Our Facebook group had over 60 members—some were active participants (posting to our weekly prompts and responding to each other), and other members participated by reading posts. What was most exciting to me were the ideas that were generated! Ideas for talking about books with students, book promotion and book displays, creating reading cultures, for book groups, for collaborations in our schools, and so much more. We shared booktalks with each other via Flipgrid, and Patti and I made a video with booktalking tips. A teacher in my own district shared that last year she ended each 6th-grade language arts class with some time for students to share their “WOWs”—books that made them think, “Wow! I really love this book!” At the end of the year, that list became a summer reading resource for kids to take home, with a coupon from our local bookstore for 10% off any purchase. This list was also shared with the bookstore, so their selection of YA books could match what was “hot” locally. This was such an awesome way to connect our students to their community! Though it happened right across town from me, I wouldn’t have known about it without the BookLove VPLN connection.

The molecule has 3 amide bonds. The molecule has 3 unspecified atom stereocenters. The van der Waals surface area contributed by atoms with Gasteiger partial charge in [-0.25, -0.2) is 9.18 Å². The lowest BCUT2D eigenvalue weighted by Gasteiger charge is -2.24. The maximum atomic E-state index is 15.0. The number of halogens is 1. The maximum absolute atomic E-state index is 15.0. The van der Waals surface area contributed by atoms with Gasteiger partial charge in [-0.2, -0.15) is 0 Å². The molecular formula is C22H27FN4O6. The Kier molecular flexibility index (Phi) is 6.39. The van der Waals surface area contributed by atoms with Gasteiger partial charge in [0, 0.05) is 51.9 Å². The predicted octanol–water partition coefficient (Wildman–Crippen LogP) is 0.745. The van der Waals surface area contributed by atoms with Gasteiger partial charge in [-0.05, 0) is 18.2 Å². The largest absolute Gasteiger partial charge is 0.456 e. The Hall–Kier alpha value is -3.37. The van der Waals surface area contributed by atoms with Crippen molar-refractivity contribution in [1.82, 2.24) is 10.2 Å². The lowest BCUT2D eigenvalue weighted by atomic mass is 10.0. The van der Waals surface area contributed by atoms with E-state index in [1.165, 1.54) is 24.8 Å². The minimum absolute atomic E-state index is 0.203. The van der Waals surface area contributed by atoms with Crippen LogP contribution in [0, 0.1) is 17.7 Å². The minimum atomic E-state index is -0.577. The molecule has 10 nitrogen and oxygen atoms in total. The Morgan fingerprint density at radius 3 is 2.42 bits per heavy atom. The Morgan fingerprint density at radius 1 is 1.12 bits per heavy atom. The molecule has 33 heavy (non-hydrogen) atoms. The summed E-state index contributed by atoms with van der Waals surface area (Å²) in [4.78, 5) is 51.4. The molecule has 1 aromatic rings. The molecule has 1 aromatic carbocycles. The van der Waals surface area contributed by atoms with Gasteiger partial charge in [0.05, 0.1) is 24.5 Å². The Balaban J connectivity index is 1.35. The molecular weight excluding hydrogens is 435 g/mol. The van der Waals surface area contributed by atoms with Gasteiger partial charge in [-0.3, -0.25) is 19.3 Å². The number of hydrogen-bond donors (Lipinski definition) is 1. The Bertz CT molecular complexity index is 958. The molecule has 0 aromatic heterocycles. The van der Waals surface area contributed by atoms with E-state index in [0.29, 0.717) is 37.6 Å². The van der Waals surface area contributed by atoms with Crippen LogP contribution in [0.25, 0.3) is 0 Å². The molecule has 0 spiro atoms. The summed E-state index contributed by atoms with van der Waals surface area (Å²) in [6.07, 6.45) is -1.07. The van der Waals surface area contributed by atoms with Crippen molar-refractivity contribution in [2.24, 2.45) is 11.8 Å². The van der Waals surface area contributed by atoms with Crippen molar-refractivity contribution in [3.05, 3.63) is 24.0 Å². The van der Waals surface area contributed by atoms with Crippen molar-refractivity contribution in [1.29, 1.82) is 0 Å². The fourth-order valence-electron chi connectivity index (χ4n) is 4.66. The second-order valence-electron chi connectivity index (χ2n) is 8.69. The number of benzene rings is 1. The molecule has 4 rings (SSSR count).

Share and Connect
When we sent out a post-VPLN feedback survey, over 70% of respondents indicated they were already making changes in their classrooms and instructional practices. Some of the best parts of the experience, according to respondents, were “connecting with other educators,” “getting ideas from others,” and “the virtual book club format.” One respondent said, “This group was so informative! There were so many shared ideas! I want to use this page as a resource!”
When we make space and opportunity to grow our professional networks, this type of energy and passion is a natural outcome. And if you want a taste of that passion and energy right now, take a look at our interview with Penny Kittle! When we share our learning and best practices with each other, when we take risks in our own learning, our growth occurs in leaps and bounds. With joy.
Author: Iris Eichenlaub
Iris Eichenlaub is the Librarian/Technology Integrator at Camden Hills Regional High School in Rockport, Maine. She is the 2017 Knox County Teacher of the Year, and was named an Inspiring Educator in 2017 by the Maine Education Association. Iris serves on the board of the Maine Association of School Libraries as the chair of professional development. Follow the story of the CHRHS Library via Facebook (@CHRHSLibrary or https://www.facebook.com/CHRHSLibrary) or Instagram (@CHRHS_Library or https://www.instagram.com/chrhs_library).